Two former bankers of Barclays have been imprisoned for a total of nine years for being involved in rigging a global interest rate system at the height of the 2008 financial crisis.
A London jury sentenced Colin Bermingham, a senior rate submitter who is 62 years old, to five years.
While Carlo Palombo, a former derivatives trader who is 40 years old, received a four-year term.
The pair were said to be guilty of conspiring to rig the Euribor interest rates – a benchmark that was utilised by banks to determine the cost of lending to each other.
The rates then underpin wider financial products including savings rates, loans, and mortgage rates.
The lawyer of Palombo said that his client was “devastated” and needed some time to come to terms with the decision of the court before making any appeal. On the other hand, the legal team of Bermingham had no immediate comment.
The two has since denied any wrongdoing.
Bermingham joined Barclays at 18 while Palombo joined the bank in his early 20s. Bermingham said that he did not believe that he had ever falsely submitted an interest rate and Palombo claimed that he thought that it was a “perfectly legitimate practice” until it was banned in 2009 as an investigation in the United States gathered steam.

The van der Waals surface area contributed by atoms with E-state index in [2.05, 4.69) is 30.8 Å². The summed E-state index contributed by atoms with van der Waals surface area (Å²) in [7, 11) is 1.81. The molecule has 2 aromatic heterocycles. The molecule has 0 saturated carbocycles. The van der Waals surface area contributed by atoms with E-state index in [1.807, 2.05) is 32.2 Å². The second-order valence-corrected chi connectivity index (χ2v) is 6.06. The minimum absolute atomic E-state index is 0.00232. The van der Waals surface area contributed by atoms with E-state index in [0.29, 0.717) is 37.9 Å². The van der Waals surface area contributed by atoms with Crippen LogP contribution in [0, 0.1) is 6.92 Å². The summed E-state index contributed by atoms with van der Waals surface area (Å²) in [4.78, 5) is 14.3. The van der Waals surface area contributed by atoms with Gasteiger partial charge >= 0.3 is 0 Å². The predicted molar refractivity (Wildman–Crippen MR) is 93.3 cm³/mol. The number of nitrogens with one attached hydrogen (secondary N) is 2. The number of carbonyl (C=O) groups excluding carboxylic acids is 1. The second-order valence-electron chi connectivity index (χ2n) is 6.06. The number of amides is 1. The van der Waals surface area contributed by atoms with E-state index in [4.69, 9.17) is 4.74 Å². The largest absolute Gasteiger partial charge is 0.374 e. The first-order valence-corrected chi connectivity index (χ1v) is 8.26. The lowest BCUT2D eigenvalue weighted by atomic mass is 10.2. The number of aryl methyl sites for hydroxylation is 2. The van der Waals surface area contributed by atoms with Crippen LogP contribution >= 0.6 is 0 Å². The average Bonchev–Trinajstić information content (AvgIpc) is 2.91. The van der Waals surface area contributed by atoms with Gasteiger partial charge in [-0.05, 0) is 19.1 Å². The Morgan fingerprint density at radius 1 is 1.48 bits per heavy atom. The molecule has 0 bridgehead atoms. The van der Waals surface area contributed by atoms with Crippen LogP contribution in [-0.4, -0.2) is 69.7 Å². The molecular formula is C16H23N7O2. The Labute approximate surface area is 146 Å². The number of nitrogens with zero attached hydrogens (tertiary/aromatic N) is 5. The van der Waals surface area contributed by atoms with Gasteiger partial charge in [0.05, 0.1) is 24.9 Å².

Prosecutors said that the pair worked together to defraud by dishonestly, manipulating Euribor between the period of January 2005 and December 2009.
Palombo earned approximately £5.4 million while Bermingham earned £3.5m during the same period.
Both are set to face a further hearing to determine the costs and proceeds of criminal action.
Lisa Osofsky, the Head of the Serious Fraud Office (SFO), stated: “These men deliberately undermined the integrity of the financial system to line their pockets and advance the interests of their employers.”
She added: “We are committed to tracking down and bringing to justice those who defraud others and abuse the system.”